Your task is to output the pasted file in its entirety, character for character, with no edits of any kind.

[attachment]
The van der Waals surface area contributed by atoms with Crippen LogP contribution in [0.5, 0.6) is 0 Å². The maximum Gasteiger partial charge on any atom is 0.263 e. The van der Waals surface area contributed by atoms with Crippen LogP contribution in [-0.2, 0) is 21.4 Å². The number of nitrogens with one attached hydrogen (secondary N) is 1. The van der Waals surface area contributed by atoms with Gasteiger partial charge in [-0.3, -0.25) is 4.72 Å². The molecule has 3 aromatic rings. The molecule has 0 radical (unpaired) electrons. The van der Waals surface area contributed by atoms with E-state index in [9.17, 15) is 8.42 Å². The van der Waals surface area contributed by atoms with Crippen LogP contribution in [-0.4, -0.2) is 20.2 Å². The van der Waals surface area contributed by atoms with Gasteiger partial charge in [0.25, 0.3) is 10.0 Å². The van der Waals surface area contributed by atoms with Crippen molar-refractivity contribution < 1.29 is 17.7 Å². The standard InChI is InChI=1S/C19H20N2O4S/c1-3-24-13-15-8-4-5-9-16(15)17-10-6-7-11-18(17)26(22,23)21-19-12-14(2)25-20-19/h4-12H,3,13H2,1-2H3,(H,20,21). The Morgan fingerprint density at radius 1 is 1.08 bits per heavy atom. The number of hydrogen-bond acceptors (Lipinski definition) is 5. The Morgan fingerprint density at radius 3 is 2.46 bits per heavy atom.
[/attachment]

The van der Waals surface area contributed by atoms with Crippen LogP contribution in [0.5, 0.6) is 0 Å². The maximum Gasteiger partial charge on any atom is 0.263 e. The van der Waals surface area contributed by atoms with Crippen LogP contribution in [-0.2, 0) is 21.4 Å². The number of nitrogens with one attached hydrogen (secondary N) is 1. The van der Waals surface area contributed by atoms with Gasteiger partial charge in [-0.3, -0.25) is 4.72 Å². The molecule has 3 aromatic rings. The molecule has 0 radical (unpaired) electrons. The van der Waals surface area contributed by atoms with E-state index in [9.17, 15) is 8.42 Å². The van der Waals surface area contributed by atoms with Crippen LogP contribution in [-0.4, -0.2) is 20.2 Å². The van der Waals surface area contributed by atoms with Gasteiger partial charge in [0.25, 0.3) is 10.0 Å². The van der Waals surface area contributed by atoms with Crippen molar-refractivity contribution < 1.29 is 17.7 Å². The standard InChI is InChI=1S/C19H20N2O4S/c1-3-24-13-15-8-4-5-9-16(15)17-10-6-7-11-18(17)26(22,23)21-19-12-14(2)25-20-19/h4-12H,3,13H2,1-2H3,(H,20,21). The Morgan fingerprint density at radius 1 is 1.08 bits per heavy atom. The number of hydrogen-bond acceptors (Lipinski definition) is 5. The Morgan fingerprint density at radius 3 is 2.46 bits per heavy atom.